2. Try to avoid food close to your bedtime. Your stomach can take 3 to 4 hours to empty. If you go to bed soon after eating, then indigestion or heartburn can disturb your sleep.
  3. Turn off devices at least an hour before bed as devices can create too many distractions. You may be tempted to reply to emails or scroll through endless social media posts. Why not read a book rather than reaching for your phone?
  4. Avoid naps in the day and try to get in the habit of going to bed at the same time every night.
  5. Meditate before you sleep. There are plenty of apps and videos on the internet that provide guided meditation. Meditation is a good technique to practice to promote relaxation ready for sleep.

Healthy Eating

Your body runs off what you feed it. The best way to get the most energy from your food is to make sure you’re giving yourself the best food possible. Besides what you eat, when you eat can also impact your energy.[3]

The key to healthy eating is making time to prepare.

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  1. Make a meal plan each week before you go shopping. Plan for both evening meals and lunches at work. This saves you money but also ensures that you are eating healthy and not rushing to the shop on your lunch hour to grab a high-calorie convenience food.
  2. Involve your family in the meal planning. Use websites such as BBC Good Food to find a healthy variation of quick healthy meals. look for some ideas for delicious and healthy lunches you can take to work.

Finally, make sure that you value mealtime. Use your evening meal as quality time with your family. Try not to think of mealtimes as an inconvenience but as precious time that you can spend with your family without any distractions.

Exercise

It’s free, easy to take, has an immediate effect, and you don’t need a GP to get some. Exercise is the miracle cure we’ve always had. But for too long, we’ve neglected to take our recommended dose. Our health is now suffering as a consequence. Research shows that physical activity can also boost self-esteem, mood, sleep quality and energy.[4]

Many forms of exercise can suit your lifestyle, current fitness ability, and resources. Exercise can have a positive influence on fatigue as it impacts areas such as sleep quality and energy as mentioned above.

You may have the time, money, and no other commitments that enable you to join a gym and to attend the gym regularly. You may use your exercise time as social time and join a class or a sports club.

You may have family commitments, confidence issues, money issues, or other obstacles that prevent you from attending a gym or sports club. However, there are many online videos or fitness apps that you can do in the comfort of your own home or you may prefer to go running, jogging, or walking. Exercise is very personal to you and your lifestyle.

Yoga

One form of exercise that can be done at home is Yoga. Yoga is an ancient practice that involves both the mind and body. It can have an effect on your whole lifestyle with regular practice and help change your whole mindset and thus, having a positive impact on your feelings of fatigue. You can try out some beginner yoga poses first.

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The benefits to practicing yoga can include:[5]

  • Decreases stress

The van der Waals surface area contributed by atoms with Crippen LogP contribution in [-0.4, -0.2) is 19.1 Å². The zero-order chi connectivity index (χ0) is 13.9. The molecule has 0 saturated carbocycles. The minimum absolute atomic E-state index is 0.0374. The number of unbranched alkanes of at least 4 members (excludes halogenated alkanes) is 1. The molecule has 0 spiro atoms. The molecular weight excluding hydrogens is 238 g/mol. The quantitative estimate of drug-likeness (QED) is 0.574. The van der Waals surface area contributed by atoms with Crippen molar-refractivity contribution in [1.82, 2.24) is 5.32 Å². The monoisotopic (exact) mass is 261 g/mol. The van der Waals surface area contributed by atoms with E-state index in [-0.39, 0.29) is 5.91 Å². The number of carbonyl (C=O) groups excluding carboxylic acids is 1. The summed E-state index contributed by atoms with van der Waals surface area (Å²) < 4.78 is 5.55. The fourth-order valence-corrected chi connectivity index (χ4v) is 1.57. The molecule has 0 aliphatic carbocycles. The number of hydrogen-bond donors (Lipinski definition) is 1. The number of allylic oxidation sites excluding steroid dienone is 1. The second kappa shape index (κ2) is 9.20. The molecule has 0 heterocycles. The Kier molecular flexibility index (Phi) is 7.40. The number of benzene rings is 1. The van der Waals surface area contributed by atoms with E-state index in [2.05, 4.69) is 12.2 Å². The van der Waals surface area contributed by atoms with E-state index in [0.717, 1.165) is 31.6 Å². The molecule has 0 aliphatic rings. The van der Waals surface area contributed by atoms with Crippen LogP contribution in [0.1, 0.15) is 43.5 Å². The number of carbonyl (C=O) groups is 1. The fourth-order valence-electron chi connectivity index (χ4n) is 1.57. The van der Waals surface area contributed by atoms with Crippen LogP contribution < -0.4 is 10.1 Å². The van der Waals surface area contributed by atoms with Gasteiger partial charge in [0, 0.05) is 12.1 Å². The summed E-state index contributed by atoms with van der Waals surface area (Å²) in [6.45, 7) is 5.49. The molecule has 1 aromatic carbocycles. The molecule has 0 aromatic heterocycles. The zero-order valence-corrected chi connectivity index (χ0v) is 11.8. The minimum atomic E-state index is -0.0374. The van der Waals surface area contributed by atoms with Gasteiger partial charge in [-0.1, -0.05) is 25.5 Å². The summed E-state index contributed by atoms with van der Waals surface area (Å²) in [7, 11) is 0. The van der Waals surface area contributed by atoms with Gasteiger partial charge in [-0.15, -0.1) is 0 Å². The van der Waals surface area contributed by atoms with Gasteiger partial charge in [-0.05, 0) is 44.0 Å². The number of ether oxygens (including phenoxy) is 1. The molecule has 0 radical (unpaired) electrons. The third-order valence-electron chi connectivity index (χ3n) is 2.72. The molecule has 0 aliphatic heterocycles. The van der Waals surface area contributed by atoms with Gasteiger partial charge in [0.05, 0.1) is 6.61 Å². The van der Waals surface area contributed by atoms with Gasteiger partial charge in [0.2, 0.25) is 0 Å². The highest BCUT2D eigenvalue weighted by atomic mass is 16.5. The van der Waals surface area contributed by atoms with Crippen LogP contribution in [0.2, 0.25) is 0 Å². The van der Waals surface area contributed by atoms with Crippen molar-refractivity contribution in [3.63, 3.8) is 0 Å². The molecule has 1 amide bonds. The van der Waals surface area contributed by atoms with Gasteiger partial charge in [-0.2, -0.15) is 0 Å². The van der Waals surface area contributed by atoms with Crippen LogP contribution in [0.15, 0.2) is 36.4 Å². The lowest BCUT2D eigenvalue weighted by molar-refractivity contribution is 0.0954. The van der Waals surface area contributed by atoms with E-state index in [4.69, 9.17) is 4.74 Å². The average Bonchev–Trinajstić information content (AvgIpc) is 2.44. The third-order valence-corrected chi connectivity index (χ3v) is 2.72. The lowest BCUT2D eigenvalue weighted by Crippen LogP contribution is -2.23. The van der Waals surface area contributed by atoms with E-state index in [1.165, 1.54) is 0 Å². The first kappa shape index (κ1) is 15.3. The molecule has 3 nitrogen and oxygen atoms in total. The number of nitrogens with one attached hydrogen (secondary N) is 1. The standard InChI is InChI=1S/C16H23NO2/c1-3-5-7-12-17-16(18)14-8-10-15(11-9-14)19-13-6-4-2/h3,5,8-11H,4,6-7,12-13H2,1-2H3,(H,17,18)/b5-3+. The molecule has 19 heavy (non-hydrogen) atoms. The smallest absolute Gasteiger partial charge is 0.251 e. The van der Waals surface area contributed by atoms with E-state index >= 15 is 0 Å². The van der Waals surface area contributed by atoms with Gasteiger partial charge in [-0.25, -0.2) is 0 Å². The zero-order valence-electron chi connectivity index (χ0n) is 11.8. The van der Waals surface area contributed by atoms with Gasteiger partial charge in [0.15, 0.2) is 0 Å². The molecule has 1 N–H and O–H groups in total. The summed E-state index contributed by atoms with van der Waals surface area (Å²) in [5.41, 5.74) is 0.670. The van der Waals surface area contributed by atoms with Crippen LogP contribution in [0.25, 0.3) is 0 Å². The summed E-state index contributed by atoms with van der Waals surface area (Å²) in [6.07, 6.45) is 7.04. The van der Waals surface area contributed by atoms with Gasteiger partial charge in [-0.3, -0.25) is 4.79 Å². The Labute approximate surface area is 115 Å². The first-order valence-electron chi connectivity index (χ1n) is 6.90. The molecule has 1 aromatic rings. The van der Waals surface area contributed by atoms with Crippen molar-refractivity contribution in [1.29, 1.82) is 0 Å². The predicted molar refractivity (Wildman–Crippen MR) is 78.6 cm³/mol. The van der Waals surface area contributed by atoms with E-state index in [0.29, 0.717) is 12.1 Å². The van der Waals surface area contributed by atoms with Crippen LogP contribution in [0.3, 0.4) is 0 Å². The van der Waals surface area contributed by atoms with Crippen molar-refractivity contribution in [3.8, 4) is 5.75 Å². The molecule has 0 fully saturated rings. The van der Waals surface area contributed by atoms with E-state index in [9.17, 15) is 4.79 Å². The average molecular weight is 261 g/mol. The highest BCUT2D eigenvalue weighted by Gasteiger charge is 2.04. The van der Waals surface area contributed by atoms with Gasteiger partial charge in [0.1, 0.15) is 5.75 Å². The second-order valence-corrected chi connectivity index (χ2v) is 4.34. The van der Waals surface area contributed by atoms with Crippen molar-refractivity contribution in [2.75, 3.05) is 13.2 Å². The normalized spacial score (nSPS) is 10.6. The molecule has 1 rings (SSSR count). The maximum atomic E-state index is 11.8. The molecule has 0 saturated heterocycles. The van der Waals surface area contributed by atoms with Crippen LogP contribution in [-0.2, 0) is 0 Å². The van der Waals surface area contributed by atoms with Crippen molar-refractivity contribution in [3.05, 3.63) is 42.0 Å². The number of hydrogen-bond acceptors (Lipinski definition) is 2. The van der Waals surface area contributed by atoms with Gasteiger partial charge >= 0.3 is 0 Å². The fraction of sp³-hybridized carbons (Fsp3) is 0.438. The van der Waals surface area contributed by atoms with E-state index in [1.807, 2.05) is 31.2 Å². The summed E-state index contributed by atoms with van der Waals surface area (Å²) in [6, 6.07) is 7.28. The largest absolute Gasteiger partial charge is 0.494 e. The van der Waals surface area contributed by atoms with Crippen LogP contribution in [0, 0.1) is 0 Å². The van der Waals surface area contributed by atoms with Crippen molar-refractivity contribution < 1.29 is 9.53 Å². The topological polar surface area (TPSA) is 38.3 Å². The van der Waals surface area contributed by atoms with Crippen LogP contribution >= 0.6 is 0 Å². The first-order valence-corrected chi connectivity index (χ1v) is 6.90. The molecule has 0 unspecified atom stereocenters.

• Relieves anxiety
  • May reduce inflammation
  • Could improve heart health
  • Improves quality of life
  • May fight depression
  • Could reduce chronic pain
  • Could promote sleep quality
  • Improves flexibility and balance
  • Could help improve breathing
  • May relieve migraines
  • Promotes healthy eating habits
  • Can improve strength

Summary

Fatigue can be attributed to one or more of the following factors: psychological, physical, or lifestyle. Whichever of the factors contribute to fatigue, the key is to ensure that you have self-care as your priority.

If you have a healthy, balanced lifestyle, then you will be more equipped to be able to deal with and overcome any factors that could cause you to be overwhelmed by fatigue.

The first step is to form a calm and relaxed environment as a base to practice your self-care. Creating daily habits and routines can ensure that your home environment is as relaxed and easy to manage as possible.

From this foundation, you can then have the time and energy to invest in healthy sleep habits, healthy eating, and exercise to achieve a healthy and balanced lifestyle and prevent the risk of being overcome by fatigue.

More Tips When You’re Feeling Fatigued

Featured photo credit: Yuris Alhumaydy via unsplash.com

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Reference

More by this author

Charlotte Chidlow

Declutter Consultant and Life Coach with a BSc (Hons) Psychology with the Open University.

What is Mental Energy And How To Maintain A High Level of It 15 Simple And Professional Tips To Be Organized At Home How To Feel Happier (10 Scienece-Backed Ways) 27 Simple Ways to Pamper Yourself at Home 7 Benefits of Gratitude That Will Remind You To Be Thankful Daily

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Published on July 15, 2021

Shift Work Disorder: 17 Ways to Manage it Better

Shift Work Disorder: 17 Ways to Manage it Better

Are you having trouble sleeping? Or do you feel like you can barely stay awake when you need to? Are you left tired and irritable, lacking the joy and motivation that life once brought? If these complaints are tied to your long or rotating work schedule, you may be suffering from shift work disorder—a common ailment among professions with schedules outside the typical 9 am to 6 pm range.[1]